Cowwarr History

Cowwarr was of great importance when it was established in the 1860's as a result of the Victorian goldrush!

It was a food supply, with early selections under Section 42, to feed the nearby goldfields around Walhalla. In fact it's first name was "The 42nd". It also marked one of the spots where the supply route to the goldfields left the plains and rose into the foothills. Here supplies were transferred from bullock wagons to pack horses for the more difficult journey into the mountains.

Establishing the Town...

The Post Office was opened in 1869 as "Upper Heyfield" and was renamed Cowwarr in 1870.

St. Brigid's Church foundation stone was laid in 1870 and upon completion has been in operation ever since. There was a Catholic school in town from 1874 to 1877 and the Cowwarr State School opened in 1877. During this period of time there was also a Protestant school of some form in town.

The railway made its way to Cowwarr in 1883. The railway house still stands in close proximity to a telling mound of dirt where trains once came to rest at the platform.

Dairying became more prominent as the land was gradually cleared, a creamery was established in the 1880s and the butter factory which remains today as an art gallery was built in 1897.

The Cowwarr Convent School began taking enrolments in 1919, conducted by St. Mary of the Cross McKillop's sisters.

In it's heyday, Cowwarr boasted a general store, a post master, several banks, at least two churches, two schools, a community hall, a shoemaker, a bakery, a butcher, a coach proprieter and four hotels.

Establising the Town...

The town of Heyfield grew up as a stopping point for diggers on their way to the Gippsland Goldfields and the Post Office was opened in 1870. Heyfield State School No. 1108 was opened in 1871 with 40 pupils, but St. Michael's school wasn't opened until 1954.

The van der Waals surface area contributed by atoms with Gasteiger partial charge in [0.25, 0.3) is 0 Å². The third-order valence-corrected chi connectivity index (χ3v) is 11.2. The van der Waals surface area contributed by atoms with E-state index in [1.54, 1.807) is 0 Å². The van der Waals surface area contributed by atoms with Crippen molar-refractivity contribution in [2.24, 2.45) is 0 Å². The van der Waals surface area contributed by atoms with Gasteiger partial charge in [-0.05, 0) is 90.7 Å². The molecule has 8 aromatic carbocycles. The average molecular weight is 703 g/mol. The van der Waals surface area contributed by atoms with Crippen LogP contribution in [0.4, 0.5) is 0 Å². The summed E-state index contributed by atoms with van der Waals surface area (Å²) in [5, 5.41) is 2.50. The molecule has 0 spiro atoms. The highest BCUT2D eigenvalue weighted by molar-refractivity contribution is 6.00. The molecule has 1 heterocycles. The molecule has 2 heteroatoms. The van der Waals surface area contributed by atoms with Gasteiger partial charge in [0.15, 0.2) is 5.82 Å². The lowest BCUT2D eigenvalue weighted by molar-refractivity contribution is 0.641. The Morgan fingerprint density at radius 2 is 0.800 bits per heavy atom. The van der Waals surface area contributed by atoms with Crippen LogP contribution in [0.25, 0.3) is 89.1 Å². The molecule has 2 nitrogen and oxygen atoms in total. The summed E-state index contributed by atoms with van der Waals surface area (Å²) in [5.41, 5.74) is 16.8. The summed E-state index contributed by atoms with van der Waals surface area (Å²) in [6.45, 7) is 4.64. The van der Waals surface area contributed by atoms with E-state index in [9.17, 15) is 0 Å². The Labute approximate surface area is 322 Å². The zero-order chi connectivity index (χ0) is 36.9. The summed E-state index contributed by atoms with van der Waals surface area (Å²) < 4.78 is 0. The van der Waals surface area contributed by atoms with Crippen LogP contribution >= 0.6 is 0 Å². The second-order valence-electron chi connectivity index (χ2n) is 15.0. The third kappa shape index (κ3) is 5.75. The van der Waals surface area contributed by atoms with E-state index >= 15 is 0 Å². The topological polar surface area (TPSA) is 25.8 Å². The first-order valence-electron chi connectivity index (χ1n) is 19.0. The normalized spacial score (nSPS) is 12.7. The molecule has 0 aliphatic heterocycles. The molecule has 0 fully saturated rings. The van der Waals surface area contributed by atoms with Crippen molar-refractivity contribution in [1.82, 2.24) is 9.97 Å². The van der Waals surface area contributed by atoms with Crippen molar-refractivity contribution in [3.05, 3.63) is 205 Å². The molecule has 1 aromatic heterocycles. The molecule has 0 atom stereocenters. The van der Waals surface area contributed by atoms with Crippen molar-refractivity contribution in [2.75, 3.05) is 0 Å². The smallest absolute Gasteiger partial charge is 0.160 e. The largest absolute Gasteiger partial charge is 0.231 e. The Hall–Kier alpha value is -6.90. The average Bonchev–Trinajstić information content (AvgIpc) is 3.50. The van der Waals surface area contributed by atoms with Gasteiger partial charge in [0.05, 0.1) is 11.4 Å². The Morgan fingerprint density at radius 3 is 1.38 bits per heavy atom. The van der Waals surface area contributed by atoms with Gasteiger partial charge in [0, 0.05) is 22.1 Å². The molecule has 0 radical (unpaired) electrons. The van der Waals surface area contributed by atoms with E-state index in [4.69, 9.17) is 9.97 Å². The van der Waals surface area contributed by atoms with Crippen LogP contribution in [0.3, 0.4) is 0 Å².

The railway came through from Traralgon to Heyfield in 1883 and continued on through Tinamba to Maffra by 1887.

The Heyfield Methodist Church began to hold services in 1866, the St. James Church of England was built in 1874 with Miss Marie Temple laying the foundation stone and St. Michael's Roman Catholic Church was opened in 1889. Four local streets still bare the names of MacFarlane, Firebrace, Tyson and Temple.

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Hotels and Horse Races...

The Retreat Hotel was the last hotel on the route to Walhalla. Nothing is left today, but some fruit trees marking the spot.

The Cowwarr Hotel burnt down whilst unlicensed and the Prince of Wales Hotel which was built from bricks, has since been demolished.

The Cricket Club Hotel, the only remaining one, was established in 1880 as a wooden building and in 1930 was reconstructed as the concrete art deco building we know today.

At it's peak the Cowwarr community was a hive of activity and even boasted such celebrations at Christmas time as horse racing and bullfighting!

Fun facts

  • Cowwarr was first called "The 42nd" as property selections under Section 42 supplied food to the Gippsland Goldfields.

  • Cowwarr means mountain in local Gunai/Kurnai language.

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References:

  • Film Gippsland Township Tour www.filmgippsland.com.au

  • Local Knowledge

  • Heyfield & District Historical Society

  • Linda Barraclough

  • Wikipedia